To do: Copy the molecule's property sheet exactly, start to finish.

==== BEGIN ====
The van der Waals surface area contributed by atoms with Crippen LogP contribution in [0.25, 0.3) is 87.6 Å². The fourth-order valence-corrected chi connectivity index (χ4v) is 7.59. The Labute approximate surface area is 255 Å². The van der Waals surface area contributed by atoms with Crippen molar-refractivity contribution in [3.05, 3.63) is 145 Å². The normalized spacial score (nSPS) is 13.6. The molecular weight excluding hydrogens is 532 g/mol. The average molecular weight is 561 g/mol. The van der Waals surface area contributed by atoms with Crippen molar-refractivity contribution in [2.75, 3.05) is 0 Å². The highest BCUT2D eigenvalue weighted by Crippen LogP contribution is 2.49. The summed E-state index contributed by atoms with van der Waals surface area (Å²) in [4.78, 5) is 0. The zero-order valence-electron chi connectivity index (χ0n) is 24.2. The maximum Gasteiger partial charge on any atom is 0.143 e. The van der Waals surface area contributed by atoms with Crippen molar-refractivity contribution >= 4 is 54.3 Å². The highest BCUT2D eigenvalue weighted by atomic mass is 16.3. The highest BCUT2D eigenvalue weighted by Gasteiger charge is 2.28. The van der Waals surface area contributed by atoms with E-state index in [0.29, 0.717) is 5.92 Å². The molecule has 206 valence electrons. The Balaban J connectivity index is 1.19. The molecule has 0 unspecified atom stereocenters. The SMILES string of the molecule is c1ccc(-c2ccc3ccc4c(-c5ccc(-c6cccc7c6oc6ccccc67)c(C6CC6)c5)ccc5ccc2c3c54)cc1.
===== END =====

The van der Waals surface area contributed by atoms with Crippen LogP contribution in [0.25, 0.3) is 87.6 Å². The fourth-order valence-corrected chi connectivity index (χ4v) is 7.59. The Labute approximate surface area is 255 Å². The van der Waals surface area contributed by atoms with Crippen molar-refractivity contribution in [3.05, 3.63) is 145 Å². The normalized spacial score (nSPS) is 13.6. The molecular weight excluding hydrogens is 532 g/mol. The average molecular weight is 561 g/mol. The van der Waals surface area contributed by atoms with Crippen molar-refractivity contribution in [2.75, 3.05) is 0 Å². The highest BCUT2D eigenvalue weighted by Crippen LogP contribution is 2.49. The summed E-state index contributed by atoms with van der Waals surface area (Å²) in [4.78, 5) is 0. The zero-order valence-electron chi connectivity index (χ0n) is 24.2. The maximum Gasteiger partial charge on any atom is 0.143 e. The van der Waals surface area contributed by atoms with Crippen molar-refractivity contribution >= 4 is 54.3 Å². The highest BCUT2D eigenvalue weighted by atomic mass is 16.3. The highest BCUT2D eigenvalue weighted by Gasteiger charge is 2.28. The van der Waals surface area contributed by atoms with E-state index in [0.29, 0.717) is 5.92 Å². The molecule has 206 valence electrons. The Balaban J connectivity index is 1.19. The molecule has 0 unspecified atom stereocenters. The SMILES string of the molecule is c1ccc(-c2ccc3ccc4c(-c5ccc(-c6cccc7c6oc6ccccc67)c(C6CC6)c5)ccc5ccc2c3c54)cc1.